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Mark 7:24-37: In Desperate Need
Tell us about a time when you were desperate for help. What did you do? Let's see how Jesus deals with two people in this passage who are in desperate need.
Let's read verses 24-30.
When Jesus enters a house in the vicinity of Tyre, why does He try to "keep His presence secret"? (Probably to get some needed rest, since his previous efforts to do so had been interrupted: 6:30-34, 53-56.)
What is odd and unconventional about the Syrophoenician woman's request? (It violates Jewish religious tradition for a woman, especially a Gentile woman, to approach a Jewish rabbi and make a request of him. So in terms of breaking tradition, it is linked with the scene of our previous study.)
Why does Jesus answer her with what seem to be harsh words? (This is possibly the most hard to understand saying of Jesus. It could be that He was merely testing her faith. Let's not let His reference to "dogs" blind us to the fact that He did show care to her by granting her request.)
What do His metaphors of "children" and "dogs" refer to? (Jews and Gentiles. It was common for Jews to refer to Gentiles as "dogs". Jesus "was not in any sense recognizing this description as accurate. He desired to see whether the woman was ready to take such a lowly position in order to receive a healing." [Cole 123])
What does Jesus reveal here about the strategy and scope of His ministry? (His primary focus was on Jews, but He later sent His disciples "into all the world". His word "first" extends hope to the Gentiles, and that's more than most first century Jews would do.)
Why was the woman undeterred by Christ's reply? (F.F. Bruce writes: "What if there was a twinkle in His eye as He spoke?….The written record can preserve the spoken words; it cannot convey the tone of voice in which they were said. Maybe the tone of voice encouraged the woman to persevere." [Bruce 111])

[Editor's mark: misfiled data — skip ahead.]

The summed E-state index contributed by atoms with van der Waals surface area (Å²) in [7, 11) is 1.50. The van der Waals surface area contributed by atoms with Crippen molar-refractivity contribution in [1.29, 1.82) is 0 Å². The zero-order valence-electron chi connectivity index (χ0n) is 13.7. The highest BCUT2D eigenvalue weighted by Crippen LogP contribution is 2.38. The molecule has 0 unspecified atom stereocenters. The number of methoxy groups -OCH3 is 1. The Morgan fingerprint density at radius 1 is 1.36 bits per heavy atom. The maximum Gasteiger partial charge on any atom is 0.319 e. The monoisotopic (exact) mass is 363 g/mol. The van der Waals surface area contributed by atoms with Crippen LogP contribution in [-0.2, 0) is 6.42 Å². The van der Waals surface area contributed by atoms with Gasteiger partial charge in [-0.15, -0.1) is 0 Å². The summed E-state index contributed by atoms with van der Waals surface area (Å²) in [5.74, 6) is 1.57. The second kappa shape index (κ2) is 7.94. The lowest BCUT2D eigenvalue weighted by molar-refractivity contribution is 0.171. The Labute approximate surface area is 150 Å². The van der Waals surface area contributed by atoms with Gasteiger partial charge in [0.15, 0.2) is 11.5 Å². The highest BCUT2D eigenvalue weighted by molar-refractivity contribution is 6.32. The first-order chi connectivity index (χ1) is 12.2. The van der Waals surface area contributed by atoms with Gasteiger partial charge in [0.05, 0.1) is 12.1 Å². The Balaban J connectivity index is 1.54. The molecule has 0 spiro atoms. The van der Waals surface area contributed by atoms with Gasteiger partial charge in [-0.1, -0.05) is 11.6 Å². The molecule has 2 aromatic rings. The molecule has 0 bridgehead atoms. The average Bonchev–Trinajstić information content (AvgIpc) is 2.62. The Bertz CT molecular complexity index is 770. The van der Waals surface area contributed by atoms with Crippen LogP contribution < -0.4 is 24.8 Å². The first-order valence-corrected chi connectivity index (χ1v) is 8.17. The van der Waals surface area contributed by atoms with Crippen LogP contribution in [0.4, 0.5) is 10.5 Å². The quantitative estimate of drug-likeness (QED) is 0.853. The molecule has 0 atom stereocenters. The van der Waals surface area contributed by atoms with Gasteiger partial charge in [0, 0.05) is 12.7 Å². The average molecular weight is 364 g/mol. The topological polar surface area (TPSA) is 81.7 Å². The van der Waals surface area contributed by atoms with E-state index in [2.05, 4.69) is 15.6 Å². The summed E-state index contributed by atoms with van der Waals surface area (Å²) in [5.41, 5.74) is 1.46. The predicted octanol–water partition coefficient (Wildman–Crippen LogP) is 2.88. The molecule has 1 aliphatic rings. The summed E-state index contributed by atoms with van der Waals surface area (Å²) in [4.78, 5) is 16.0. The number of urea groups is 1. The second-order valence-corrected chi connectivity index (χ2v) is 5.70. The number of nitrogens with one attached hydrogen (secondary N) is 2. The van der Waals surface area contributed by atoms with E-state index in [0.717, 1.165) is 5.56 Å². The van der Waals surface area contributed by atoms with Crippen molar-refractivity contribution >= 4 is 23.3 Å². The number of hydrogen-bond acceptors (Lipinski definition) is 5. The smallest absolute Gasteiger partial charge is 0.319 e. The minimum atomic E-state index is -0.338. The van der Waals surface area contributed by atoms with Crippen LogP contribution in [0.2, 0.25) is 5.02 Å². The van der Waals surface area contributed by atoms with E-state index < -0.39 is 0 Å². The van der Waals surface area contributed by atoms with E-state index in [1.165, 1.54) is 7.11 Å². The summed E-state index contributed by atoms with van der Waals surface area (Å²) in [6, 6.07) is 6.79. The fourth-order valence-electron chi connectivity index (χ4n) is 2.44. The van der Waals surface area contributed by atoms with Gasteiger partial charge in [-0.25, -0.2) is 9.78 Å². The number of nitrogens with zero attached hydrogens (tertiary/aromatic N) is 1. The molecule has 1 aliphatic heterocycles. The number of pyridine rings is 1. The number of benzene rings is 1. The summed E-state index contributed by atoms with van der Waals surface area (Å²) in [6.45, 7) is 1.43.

What does she add to Christ's mini-parable? (Sure the bread should go to the children, but what of the crumbs they drop as they eat? He need not "be deflected from his main mission to the Jews in order to do something for her daughter."
In what ways is the Syrophoenician woman a model for us? (She was humble, she was persistent in bringing her needs to Jesus, and she had faith that Jesus had ample power and good will to meet her needs.)
Let's read verses 31-37.
Who does Jesus meet in the Decapolis? (A group of people bringing a deaf man for healing.)
What is exemplary about these people? (They cared enough to bring a needy friend to Jesus, and had faith that Jesus could heal him, a good model for our prayer and witness. We saw a similar scene in 2:3-4 where a paralytic's friends brought him to Jesus.)
What is the first thing Jesus does with the deaf man? ("…He took him aside, away from the crowd…")
Why do you think Jesus did this? (Jesus didn't throw miracles into the crowds; He cared for individuals personally.)
How did Jesus heal this man who was handicapped with deafness and a speech impediment? ("Jesus put his fingers into the man's ears. Then He spit and touched the man's tongue. He looked up to heaven and with a deep sigh said to him, 'Ephphatha!'", meaning "Be opened".)
Why does Jesus use this seemingly odd technique instead of simply pronouncing him healed? (Jesus is communicating His intentions to the man and possibly looking for at least the smallest response of faith from him. "All the actions of verses 33 and 34 were miming his present need, the course of healing, and the manner in which such healing alone could come, in a way which even a deaf mute could understand, i.e. the blocked ears opened, spitting an impediment away from the tongue, the upward glance and sigh of prayer." [Cole 124-125])
How does the crowd respond to the healing? (They spread the word of it against Christ's command. They are "overwhelmed with amazement". William Lane writes that "Mark intends an allusion to Isaiah 35:5-6" [Lane 268] which reveals the messianic significance of this miracle: "Then will the eyes of the blind be opened and the ears of the deaf unstopped. Then will the lame leap like a deer, and the mute tongue shout for joy.")
Let's approach Jesus with faith that He can meet our needs, and praise Him who "has done everything well."